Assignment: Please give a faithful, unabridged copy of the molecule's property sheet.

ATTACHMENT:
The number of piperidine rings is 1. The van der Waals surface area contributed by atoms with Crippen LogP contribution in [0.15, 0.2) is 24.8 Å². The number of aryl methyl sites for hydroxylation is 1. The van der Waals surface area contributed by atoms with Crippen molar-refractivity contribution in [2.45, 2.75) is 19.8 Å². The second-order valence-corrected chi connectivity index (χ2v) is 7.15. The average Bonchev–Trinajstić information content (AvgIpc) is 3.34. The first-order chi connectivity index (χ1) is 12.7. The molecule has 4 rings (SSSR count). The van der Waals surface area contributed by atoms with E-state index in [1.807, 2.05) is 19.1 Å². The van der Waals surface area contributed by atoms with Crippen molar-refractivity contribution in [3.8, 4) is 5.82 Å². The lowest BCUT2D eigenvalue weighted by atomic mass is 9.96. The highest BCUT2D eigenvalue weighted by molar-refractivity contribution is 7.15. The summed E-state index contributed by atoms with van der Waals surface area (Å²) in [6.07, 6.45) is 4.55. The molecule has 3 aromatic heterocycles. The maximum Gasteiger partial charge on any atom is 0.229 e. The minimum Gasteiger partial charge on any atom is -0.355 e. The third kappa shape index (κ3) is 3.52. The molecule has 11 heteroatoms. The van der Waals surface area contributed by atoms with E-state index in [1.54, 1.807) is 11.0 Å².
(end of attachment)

The number of piperidine rings is 1. The van der Waals surface area contributed by atoms with Crippen LogP contribution in [0.15, 0.2) is 24.8 Å². The number of aryl methyl sites for hydroxylation is 1. The van der Waals surface area contributed by atoms with Crippen molar-refractivity contribution in [2.45, 2.75) is 19.8 Å². The second-order valence-corrected chi connectivity index (χ2v) is 7.15. The average Bonchev–Trinajstić information content (AvgIpc) is 3.34. The first-order chi connectivity index (χ1) is 12.7. The molecule has 4 rings (SSSR count). The van der Waals surface area contributed by atoms with E-state index in [1.807, 2.05) is 19.1 Å². The van der Waals surface area contributed by atoms with Crippen molar-refractivity contribution in [3.8, 4) is 5.82 Å². The lowest BCUT2D eigenvalue weighted by atomic mass is 9.96. The highest BCUT2D eigenvalue weighted by molar-refractivity contribution is 7.15. The summed E-state index contributed by atoms with van der Waals surface area (Å²) in [6.07, 6.45) is 4.55. The molecule has 3 aromatic heterocycles. The maximum Gasteiger partial charge on any atom is 0.229 e. The minimum Gasteiger partial charge on any atom is -0.355 e. The third kappa shape index (κ3) is 3.52. The molecule has 11 heteroatoms. The van der Waals surface area contributed by atoms with E-state index in [1.54, 1.807) is 11.0 Å².